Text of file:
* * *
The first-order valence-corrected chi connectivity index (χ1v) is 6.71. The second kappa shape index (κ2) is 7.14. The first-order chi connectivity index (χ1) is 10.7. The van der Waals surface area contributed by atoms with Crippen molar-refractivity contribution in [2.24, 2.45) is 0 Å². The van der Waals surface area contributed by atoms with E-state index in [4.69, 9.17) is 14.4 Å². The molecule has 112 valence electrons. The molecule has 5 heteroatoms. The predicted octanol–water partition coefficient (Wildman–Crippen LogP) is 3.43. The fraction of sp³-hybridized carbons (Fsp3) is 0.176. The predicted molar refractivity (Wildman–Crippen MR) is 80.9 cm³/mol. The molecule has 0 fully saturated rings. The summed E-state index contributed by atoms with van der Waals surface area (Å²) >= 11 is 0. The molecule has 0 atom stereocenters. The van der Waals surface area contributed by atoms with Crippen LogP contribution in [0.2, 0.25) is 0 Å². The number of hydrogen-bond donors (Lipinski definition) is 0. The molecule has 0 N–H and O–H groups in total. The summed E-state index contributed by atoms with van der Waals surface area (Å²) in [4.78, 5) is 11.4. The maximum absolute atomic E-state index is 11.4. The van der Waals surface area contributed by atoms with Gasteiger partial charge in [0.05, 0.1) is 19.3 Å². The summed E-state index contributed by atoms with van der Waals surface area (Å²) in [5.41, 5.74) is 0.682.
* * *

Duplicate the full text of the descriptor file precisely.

The first-order valence-corrected chi connectivity index (χ1v) is 6.71. The second kappa shape index (κ2) is 7.14. The first-order chi connectivity index (χ1) is 10.7. The van der Waals surface area contributed by atoms with Crippen molar-refractivity contribution in [2.24, 2.45) is 0 Å². The van der Waals surface area contributed by atoms with E-state index in [4.69, 9.17) is 14.4 Å². The molecule has 112 valence electrons. The molecule has 5 heteroatoms. The predicted octanol–water partition coefficient (Wildman–Crippen LogP) is 3.43. The fraction of sp³-hybridized carbons (Fsp3) is 0.176. The predicted molar refractivity (Wildman–Crippen MR) is 80.9 cm³/mol. The molecule has 0 fully saturated rings. The summed E-state index contributed by atoms with van der Waals surface area (Å²) >= 11 is 0. The molecule has 0 atom stereocenters. The van der Waals surface area contributed by atoms with Crippen LogP contribution in [0.2, 0.25) is 0 Å². The number of hydrogen-bond donors (Lipinski definition) is 0. The molecule has 0 N–H and O–H groups in total. The summed E-state index contributed by atoms with van der Waals surface area (Å²) in [4.78, 5) is 11.4. The maximum absolute atomic E-state index is 11.4. The van der Waals surface area contributed by atoms with Gasteiger partial charge in [0.05, 0.1) is 19.3 Å². The summed E-state index contributed by atoms with van der Waals surface area (Å²) in [5.41, 5.74) is 0.682.